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Archaeological site near Slovakia's Lučatín full of surprises


The favourable weather in the first half of November allowed for the long-awaited exploration of a new archaeological site near Lučatín village. The root system of a fallen tree brought many interesting findings to the surface and identified the area as worthy of further research, My Bystrica wrote.

Archaeological site near Slovakia's Lučatín full of surprises
Piece of daub with wooden imprint [Credit: Jozef Stankoviansky]
Archaeologists found 700 artefacts in just two weeks, Jozef Stankoviansky from the civil association Fuaráin/Magna historica informed. These will be processed, evaluated and conserved during the winter.


“Thirteen volunteers and brigadiers participated in the research initiated by our civic association with the support of Lučatín village,” said Stankoviansky, as quoted by My Bystrica.

He highlighted the cooperation of the village and the help of the former mayor, Marian Píši. Stankoviansky believes that the new mayor and deputies will also support the idea of archaeological research. It was carried out by the company Midland Adventure.

Archaeological site near Slovakia's Lučatín full of surprises
Pieces of iron [Credit: Jozef Stankoviansky]
Six exploration tenches were dug.


“We selected the places where we thought we could find something. From just seven square metres of researched area, we gained an unbelievable amount of archaeological material,” Stankoviansky said, as quoted by My Bystrica.

He added that the plateau itself – a previously inhabited area of half a hectare, still has many surprises waiting and there is much work ahead. They want to continue the research next year.

Archaeological site near Slovakia's Lučatín full of surprises
Credit: Jozef Stankoviansky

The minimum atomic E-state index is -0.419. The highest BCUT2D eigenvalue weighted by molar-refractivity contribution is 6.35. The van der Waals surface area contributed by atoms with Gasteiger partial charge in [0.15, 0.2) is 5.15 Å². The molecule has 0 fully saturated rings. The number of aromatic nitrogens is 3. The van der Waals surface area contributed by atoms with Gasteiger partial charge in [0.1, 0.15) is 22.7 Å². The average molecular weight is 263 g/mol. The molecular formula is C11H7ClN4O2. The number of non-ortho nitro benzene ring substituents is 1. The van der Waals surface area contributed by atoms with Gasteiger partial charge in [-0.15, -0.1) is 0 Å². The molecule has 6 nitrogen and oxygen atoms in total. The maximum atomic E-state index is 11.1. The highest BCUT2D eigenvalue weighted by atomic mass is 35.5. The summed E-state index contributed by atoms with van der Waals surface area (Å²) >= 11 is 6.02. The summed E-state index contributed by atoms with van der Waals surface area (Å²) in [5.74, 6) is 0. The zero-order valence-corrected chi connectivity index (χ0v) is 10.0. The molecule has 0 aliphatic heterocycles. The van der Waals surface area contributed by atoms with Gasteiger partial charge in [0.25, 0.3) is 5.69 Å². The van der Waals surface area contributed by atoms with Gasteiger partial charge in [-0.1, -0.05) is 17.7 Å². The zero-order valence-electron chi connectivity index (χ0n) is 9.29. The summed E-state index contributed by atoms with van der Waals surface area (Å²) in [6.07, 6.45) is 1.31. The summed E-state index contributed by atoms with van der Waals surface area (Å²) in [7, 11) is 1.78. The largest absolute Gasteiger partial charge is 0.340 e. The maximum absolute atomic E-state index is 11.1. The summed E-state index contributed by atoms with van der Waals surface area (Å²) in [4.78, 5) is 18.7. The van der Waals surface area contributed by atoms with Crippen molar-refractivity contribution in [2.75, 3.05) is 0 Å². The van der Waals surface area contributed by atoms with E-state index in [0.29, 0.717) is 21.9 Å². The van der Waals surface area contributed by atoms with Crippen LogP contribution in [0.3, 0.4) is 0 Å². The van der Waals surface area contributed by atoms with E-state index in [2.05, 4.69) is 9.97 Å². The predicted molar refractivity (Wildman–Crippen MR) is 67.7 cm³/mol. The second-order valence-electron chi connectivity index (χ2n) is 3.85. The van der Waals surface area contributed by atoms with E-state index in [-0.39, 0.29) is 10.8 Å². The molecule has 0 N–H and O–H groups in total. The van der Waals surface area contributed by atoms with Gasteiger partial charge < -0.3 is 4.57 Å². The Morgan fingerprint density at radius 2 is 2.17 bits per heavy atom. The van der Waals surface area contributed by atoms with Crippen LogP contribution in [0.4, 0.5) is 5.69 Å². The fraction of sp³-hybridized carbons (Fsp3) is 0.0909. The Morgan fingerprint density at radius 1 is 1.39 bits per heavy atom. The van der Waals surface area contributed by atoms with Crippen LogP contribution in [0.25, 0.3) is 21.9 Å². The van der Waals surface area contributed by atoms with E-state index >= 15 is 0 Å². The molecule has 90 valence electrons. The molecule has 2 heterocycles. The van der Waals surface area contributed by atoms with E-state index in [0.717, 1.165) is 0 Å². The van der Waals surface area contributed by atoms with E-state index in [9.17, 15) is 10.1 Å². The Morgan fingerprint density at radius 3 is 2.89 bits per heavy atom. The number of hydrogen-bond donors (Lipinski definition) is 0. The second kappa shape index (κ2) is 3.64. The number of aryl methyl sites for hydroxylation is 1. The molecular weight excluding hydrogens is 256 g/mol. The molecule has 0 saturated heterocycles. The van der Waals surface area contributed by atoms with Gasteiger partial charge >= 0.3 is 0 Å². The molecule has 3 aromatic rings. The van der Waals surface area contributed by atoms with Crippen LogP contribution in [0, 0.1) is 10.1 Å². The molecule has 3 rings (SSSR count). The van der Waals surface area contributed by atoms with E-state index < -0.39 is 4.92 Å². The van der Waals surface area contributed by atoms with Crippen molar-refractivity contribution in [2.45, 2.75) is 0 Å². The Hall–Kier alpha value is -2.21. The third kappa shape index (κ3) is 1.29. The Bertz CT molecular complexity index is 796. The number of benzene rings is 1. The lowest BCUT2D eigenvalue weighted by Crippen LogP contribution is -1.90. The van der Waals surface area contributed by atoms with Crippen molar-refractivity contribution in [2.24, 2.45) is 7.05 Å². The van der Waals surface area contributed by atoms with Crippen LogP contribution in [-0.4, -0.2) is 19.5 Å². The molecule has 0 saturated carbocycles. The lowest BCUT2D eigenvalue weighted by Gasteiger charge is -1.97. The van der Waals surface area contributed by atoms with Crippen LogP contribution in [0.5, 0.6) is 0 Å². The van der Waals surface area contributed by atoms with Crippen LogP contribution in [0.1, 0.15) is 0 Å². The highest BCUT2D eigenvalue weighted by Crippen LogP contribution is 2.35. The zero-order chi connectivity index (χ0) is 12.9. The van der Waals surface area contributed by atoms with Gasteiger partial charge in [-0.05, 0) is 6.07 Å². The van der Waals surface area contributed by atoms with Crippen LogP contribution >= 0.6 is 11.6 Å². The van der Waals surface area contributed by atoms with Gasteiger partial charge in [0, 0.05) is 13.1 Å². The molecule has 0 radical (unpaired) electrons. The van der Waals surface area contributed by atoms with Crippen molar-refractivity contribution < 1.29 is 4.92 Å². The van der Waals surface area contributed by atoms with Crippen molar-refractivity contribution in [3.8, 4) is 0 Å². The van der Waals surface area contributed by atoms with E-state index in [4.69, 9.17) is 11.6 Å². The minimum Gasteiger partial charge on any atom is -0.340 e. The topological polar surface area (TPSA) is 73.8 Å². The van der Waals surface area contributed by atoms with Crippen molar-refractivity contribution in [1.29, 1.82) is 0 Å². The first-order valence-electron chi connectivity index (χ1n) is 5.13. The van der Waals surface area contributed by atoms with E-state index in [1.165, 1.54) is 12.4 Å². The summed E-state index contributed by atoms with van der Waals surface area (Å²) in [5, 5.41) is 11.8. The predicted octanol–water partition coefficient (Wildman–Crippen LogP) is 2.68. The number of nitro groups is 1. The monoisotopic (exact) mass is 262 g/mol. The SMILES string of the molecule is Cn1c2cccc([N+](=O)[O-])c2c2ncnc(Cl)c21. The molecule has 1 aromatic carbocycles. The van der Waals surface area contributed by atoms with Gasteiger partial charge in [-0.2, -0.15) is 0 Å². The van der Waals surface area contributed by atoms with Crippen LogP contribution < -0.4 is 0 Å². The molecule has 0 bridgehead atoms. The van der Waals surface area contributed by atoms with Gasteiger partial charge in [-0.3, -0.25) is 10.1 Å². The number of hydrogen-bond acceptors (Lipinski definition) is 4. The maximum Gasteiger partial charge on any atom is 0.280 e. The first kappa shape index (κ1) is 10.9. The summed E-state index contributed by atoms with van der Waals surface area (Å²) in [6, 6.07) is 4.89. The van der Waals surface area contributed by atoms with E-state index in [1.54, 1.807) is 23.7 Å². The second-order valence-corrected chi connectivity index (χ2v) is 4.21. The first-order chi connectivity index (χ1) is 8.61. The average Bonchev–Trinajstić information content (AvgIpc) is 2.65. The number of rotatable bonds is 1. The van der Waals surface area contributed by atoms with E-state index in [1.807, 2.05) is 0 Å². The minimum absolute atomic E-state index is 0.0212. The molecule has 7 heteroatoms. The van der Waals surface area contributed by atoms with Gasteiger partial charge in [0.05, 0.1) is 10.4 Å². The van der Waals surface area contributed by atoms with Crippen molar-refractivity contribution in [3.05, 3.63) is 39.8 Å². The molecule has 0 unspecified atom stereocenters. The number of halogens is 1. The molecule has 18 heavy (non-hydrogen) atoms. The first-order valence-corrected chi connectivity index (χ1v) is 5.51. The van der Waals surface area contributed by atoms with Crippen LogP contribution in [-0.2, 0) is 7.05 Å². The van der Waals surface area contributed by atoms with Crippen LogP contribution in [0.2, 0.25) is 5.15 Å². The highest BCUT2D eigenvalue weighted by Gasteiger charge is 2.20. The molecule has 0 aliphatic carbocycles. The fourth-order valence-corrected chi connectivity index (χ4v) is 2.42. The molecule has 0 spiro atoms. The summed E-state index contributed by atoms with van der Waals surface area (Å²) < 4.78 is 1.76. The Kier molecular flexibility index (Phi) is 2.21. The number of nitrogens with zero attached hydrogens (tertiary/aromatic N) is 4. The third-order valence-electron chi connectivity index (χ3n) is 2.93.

For now, they have more than 700 archaeological artefacts, mainly ceramics and osteological material – bones of domestic and wild animals. They also found a large amount of daub, the clay filling used for hut construction that proves the presence of dwellings and outbuildings in this locality.


“The daub was badly burnt and could indicate the catastrophic extinction of this locality in some historic era,” said Stankoviansky for My Bystrica, adding that they cannot tell when it happened yet.

The locality has been inhabited since the late Bronze Age. The inhabitants of the later Iron Age are thought to be of the Lusatian culture.

Archaeological site near Slovakia's Lučatín full of surprises
Credit: Dušan Teplan
“The presence of La Téne ceramics from the early Iron Age prove that this locality was also used by the Púchov culture Celts,” he added for My Bystrica.

In the past, small, silver Celtic coins of the Simmering type, with a motif of a stylized horse were found in the locality.


“They were minted somewhere around Bratislava by the Celtic Boii tribe at the turn of the second and first century BC,” he said for My Bystrica.

Archaeological site near Slovakia's Lučatín full of surprises
One of the test pits [Credit: Dušan Teplan]
He also considers the findings of iron debris and small semi-finished products from raw iron could indicate iron processing in the locality. The material is currently going through the processing, cleaning and conservation process and detailed results will be known in January of next year.

The results will be presented to the public in the House of Culture in Lučatín. Also, an information desk should be added to describe the significance of the site.

“The probable fortified settlement above Lučatín, is another site in upper Pohronie that is slowly revealing secrets about past human lives in this part of central Slovakia,” said Lucia Klinerová from Fuaráin, as quoted by My Bystrica. “Our civic association advocates the continuation of similar activities to reveal our history to the citizens of Pohronie and its visitors as well, but also to contribute to the preservation of our common culture heritage,” she summed up.

Source: The Slovak Spectator [December 27, 2018]

TANN

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